The animal portion of human brain and the two-category thinking we all first learn divide the world into those who are good and deserving, i.e., our side, and the other side who are evil and need punishment. Punishment to hurt rather than help, “an eye for an eye,” remains the preference of the populace because they have worked, at least until now. Forgiving and helping instead of hating and punishing your enemy is quite a radical idea. What a rebellious act - to suggest that we love our enemies! Tradition resists change and makes life difficult for “deviants.” What might the initial defectors from instinct and tradition expect? Moses, Jesus, Gandhi, Martin Luther King, Galileo, Darwin, and many others found out it will be tough going. Graciously accepting contradictions to one’s assumed values is a very mature skill popular only among our most insightful minority.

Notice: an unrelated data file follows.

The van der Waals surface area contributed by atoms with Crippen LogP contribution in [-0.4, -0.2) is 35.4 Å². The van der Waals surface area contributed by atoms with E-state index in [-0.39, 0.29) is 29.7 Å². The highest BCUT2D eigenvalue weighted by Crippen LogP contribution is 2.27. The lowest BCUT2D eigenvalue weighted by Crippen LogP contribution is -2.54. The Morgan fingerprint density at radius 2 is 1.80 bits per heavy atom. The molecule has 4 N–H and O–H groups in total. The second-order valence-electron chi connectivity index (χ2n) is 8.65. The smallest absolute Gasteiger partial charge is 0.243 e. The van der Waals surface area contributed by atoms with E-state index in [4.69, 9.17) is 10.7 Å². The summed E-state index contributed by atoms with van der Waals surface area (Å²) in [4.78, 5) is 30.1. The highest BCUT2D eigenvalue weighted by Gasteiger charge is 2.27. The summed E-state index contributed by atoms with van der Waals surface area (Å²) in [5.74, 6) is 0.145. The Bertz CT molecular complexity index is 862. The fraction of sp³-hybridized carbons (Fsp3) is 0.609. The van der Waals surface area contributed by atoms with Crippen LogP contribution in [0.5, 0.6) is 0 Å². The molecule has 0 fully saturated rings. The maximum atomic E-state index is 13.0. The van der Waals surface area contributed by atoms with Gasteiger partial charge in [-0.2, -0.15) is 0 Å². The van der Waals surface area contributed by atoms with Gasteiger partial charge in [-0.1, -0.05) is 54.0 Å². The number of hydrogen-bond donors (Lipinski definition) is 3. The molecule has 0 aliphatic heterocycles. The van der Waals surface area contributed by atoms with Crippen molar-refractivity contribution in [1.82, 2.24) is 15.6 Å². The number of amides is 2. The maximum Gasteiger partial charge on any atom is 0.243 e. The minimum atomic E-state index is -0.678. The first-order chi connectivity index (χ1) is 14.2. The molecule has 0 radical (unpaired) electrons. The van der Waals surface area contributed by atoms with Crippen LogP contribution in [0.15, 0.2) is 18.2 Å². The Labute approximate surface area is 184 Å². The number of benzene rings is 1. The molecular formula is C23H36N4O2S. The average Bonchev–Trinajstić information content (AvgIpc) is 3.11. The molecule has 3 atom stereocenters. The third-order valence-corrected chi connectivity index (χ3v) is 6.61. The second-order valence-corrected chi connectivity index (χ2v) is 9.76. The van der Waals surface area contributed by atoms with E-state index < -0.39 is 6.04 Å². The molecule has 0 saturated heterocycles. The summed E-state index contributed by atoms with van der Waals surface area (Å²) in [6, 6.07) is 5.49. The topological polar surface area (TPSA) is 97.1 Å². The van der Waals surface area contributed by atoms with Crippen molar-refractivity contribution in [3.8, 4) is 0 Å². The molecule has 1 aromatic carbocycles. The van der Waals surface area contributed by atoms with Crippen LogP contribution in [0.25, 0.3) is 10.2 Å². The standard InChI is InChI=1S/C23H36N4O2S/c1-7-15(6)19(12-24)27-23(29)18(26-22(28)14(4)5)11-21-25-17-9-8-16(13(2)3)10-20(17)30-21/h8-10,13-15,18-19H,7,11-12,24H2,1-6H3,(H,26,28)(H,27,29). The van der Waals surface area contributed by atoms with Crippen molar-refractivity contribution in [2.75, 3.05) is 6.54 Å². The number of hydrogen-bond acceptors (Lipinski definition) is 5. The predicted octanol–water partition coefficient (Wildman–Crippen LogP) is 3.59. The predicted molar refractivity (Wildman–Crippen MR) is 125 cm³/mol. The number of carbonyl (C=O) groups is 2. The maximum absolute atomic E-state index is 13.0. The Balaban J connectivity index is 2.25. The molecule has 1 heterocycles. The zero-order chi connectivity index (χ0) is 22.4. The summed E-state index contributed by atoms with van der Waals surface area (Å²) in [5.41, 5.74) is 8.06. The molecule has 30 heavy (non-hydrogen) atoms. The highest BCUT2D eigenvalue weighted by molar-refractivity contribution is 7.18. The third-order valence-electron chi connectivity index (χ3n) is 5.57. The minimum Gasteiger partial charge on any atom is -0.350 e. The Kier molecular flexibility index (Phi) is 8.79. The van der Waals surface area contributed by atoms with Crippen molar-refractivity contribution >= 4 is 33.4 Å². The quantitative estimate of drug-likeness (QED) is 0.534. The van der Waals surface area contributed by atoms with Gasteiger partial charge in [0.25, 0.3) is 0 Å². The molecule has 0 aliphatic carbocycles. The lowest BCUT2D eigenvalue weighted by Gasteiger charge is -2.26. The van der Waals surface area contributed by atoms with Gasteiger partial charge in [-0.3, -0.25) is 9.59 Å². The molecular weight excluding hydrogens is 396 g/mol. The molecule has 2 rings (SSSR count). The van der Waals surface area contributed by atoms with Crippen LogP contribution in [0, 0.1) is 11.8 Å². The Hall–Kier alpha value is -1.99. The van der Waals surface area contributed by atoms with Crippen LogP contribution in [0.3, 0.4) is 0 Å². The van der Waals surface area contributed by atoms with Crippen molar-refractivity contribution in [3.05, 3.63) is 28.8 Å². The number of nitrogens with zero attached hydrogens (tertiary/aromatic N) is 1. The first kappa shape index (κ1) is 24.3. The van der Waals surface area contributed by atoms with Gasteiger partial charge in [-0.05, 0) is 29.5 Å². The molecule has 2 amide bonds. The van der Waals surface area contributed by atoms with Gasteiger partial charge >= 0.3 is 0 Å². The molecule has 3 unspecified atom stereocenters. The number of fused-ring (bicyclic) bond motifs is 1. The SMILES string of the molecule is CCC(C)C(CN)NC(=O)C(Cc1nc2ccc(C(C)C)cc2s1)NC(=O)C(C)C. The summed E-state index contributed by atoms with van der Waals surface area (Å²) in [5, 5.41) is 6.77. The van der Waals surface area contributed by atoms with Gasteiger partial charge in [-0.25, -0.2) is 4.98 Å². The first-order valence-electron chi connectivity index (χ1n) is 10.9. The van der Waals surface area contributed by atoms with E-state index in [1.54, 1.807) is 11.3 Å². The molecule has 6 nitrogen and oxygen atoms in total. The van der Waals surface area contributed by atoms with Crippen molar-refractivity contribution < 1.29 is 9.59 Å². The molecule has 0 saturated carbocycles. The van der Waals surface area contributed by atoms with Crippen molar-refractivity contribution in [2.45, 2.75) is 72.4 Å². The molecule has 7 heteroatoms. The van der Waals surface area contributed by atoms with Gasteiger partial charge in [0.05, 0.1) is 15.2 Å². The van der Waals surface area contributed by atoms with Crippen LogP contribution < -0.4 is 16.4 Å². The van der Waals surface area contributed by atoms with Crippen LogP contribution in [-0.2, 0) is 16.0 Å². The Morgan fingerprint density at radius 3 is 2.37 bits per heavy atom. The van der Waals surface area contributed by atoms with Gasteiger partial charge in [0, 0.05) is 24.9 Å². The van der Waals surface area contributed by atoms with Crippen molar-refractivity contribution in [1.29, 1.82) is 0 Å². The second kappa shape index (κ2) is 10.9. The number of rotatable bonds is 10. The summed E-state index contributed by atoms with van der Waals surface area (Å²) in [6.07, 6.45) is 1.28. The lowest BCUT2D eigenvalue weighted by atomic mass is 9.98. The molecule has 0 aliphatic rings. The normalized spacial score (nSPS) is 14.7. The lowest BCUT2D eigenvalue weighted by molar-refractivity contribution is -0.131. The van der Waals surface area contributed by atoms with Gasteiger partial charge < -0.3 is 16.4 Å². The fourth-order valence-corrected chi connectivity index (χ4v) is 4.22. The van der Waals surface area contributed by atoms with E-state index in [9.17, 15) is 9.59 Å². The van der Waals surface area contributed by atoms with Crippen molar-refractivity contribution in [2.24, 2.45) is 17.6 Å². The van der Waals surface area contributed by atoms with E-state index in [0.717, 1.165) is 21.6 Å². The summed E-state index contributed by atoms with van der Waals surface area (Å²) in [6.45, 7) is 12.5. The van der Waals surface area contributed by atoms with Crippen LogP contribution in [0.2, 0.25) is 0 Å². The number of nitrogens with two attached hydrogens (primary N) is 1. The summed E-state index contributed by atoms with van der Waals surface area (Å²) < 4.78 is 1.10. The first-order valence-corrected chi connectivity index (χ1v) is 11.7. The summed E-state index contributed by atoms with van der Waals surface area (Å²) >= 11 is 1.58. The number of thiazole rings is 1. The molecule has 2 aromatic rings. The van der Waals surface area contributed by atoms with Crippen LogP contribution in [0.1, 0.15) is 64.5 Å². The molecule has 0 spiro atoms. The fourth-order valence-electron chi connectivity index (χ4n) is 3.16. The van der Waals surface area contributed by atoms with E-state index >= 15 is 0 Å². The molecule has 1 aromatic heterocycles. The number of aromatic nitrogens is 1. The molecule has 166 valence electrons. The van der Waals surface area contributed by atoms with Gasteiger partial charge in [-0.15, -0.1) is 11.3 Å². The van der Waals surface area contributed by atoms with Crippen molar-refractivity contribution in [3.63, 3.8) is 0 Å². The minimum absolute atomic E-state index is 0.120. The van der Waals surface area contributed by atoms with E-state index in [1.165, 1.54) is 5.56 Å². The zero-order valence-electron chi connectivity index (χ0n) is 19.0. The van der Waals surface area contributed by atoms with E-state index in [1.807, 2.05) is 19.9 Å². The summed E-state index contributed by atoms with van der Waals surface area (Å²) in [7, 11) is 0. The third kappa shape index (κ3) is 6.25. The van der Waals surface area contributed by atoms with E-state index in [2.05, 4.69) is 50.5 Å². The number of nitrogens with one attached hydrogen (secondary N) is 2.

How are we to teach ourselves that the long established rules of survival have suddenly changed? Common sense leads us to the conclusion that forgiveness and love must characterize the newer way of thinking most certain to create world peace. Forgiveness is the mental magic that transforms the energy of hate and resentment into the energy of love. Forgiveness allows us to move beyond the resentment and hate that prevent us from applying the powerful symbols that turn on cooperation, sharing, philanthropy, happiness, peace of mind, and yes, even peace in the world. We began experimenting with civilization a mere 50,000 thousand years past when our ancestors introduced sophisticated language. Now, we have much to learn and very little time to succeed. We are up to the task if we first teach ourselves to forgive and collaborate for our mutual benefit rather than demonize and punish those we label as “evil.” The outcome of sustained resentment is predictably escalation of negative feelings leading to destructive confrontation. Is there any more powerful newer way of thinking than teaching forgiveness and love? The practical application of forgiveness is expressed when we recognize the distinction between punishment and limit-setting.
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